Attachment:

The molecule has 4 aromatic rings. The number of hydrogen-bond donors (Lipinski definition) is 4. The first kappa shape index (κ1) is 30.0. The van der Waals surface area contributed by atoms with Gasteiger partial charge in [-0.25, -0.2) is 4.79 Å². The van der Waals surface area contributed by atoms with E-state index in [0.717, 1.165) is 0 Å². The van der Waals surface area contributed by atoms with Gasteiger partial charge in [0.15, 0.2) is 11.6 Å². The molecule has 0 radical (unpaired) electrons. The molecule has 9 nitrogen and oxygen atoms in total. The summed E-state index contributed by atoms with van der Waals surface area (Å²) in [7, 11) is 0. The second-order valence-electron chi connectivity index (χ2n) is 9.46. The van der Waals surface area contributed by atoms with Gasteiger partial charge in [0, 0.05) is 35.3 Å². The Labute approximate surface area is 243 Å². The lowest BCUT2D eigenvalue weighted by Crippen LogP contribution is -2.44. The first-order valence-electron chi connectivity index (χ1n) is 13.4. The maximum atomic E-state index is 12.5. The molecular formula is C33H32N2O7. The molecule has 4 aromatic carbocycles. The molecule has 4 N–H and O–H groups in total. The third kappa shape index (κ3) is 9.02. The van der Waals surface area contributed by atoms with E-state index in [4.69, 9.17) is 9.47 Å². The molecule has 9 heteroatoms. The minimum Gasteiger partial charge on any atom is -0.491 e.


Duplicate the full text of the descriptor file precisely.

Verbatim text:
The molecule has 4 aromatic rings. The number of hydrogen-bond donors (Lipinski definition) is 4. The first kappa shape index (κ1) is 30.0. The van der Waals surface area contributed by atoms with Gasteiger partial charge in [-0.25, -0.2) is 4.79 Å². The van der Waals surface area contributed by atoms with E-state index in [0.717, 1.165) is 0 Å². The van der Waals surface area contributed by atoms with Gasteiger partial charge in [0.15, 0.2) is 11.6 Å². The molecule has 0 radical (unpaired) electrons. The molecule has 9 nitrogen and oxygen atoms in total. The summed E-state index contributed by atoms with van der Waals surface area (Å²) in [7, 11) is 0. The second-order valence-electron chi connectivity index (χ2n) is 9.46. The van der Waals surface area contributed by atoms with Gasteiger partial charge in [0, 0.05) is 35.3 Å². The Labute approximate surface area is 243 Å². The lowest BCUT2D eigenvalue weighted by Crippen LogP contribution is -2.44. The first-order valence-electron chi connectivity index (χ1n) is 13.4. The maximum atomic E-state index is 12.5. The molecular formula is C33H32N2O7. The molecule has 4 aromatic carbocycles. The molecule has 4 N–H and O–H groups in total. The third kappa shape index (κ3) is 9.02. The van der Waals surface area contributed by atoms with E-state index in [4.69, 9.17) is 9.47 Å². The molecule has 9 heteroatoms. The minimum Gasteiger partial charge on any atom is -0.491 e.